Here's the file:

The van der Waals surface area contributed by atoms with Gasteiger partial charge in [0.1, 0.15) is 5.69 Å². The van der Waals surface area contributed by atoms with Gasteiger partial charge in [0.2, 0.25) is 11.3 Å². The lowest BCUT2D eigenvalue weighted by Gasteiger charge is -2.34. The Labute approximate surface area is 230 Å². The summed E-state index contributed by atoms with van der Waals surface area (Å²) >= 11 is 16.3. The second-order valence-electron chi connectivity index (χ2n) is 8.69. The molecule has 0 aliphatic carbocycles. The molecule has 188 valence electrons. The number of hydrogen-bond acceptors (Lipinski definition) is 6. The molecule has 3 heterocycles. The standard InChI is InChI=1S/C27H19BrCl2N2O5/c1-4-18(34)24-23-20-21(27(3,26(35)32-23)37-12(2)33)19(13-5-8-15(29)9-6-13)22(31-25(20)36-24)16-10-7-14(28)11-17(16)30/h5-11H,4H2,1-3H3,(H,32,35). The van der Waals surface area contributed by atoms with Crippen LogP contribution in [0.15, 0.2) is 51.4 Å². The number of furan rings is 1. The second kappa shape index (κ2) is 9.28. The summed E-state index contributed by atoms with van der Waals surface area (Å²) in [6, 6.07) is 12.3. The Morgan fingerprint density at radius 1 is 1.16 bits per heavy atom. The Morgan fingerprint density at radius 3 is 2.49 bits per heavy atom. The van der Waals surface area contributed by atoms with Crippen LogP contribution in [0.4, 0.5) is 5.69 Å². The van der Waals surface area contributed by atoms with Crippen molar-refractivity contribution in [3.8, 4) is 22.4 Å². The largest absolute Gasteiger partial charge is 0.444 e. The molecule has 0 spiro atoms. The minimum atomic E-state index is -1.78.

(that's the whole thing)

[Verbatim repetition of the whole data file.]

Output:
The van der Waals surface area contributed by atoms with Gasteiger partial charge in [0.1, 0.15) is 5.69 Å². The van der Waals surface area contributed by atoms with Gasteiger partial charge in [0.2, 0.25) is 11.3 Å². The lowest BCUT2D eigenvalue weighted by Gasteiger charge is -2.34. The Labute approximate surface area is 230 Å². The summed E-state index contributed by atoms with van der Waals surface area (Å²) >= 11 is 16.3. The second-order valence-electron chi connectivity index (χ2n) is 8.69. The molecule has 0 aliphatic carbocycles. The molecule has 188 valence electrons. The number of hydrogen-bond acceptors (Lipinski definition) is 6. The molecule has 3 heterocycles. The standard InChI is InChI=1S/C27H19BrCl2N2O5/c1-4-18(34)24-23-20-21(27(3,26(35)32-23)37-12(2)33)19(13-5-8-15(29)9-6-13)22(31-25(20)36-24)16-10-7-14(28)11-17(16)30/h5-11H,4H2,1-3H3,(H,32,35). The van der Waals surface area contributed by atoms with Crippen LogP contribution in [0.15, 0.2) is 51.4 Å². The number of furan rings is 1. The second kappa shape index (κ2) is 9.28. The summed E-state index contributed by atoms with van der Waals surface area (Å²) in [6, 6.07) is 12.3. The Morgan fingerprint density at radius 1 is 1.16 bits per heavy atom. The Morgan fingerprint density at radius 3 is 2.49 bits per heavy atom. The van der Waals surface area contributed by atoms with Crippen LogP contribution in [0.4, 0.5) is 5.69 Å². The van der Waals surface area contributed by atoms with Crippen molar-refractivity contribution in [3.8, 4) is 22.4 Å². The largest absolute Gasteiger partial charge is 0.444 e. The molecule has 0 spiro atoms. The minimum atomic E-state index is -1.78.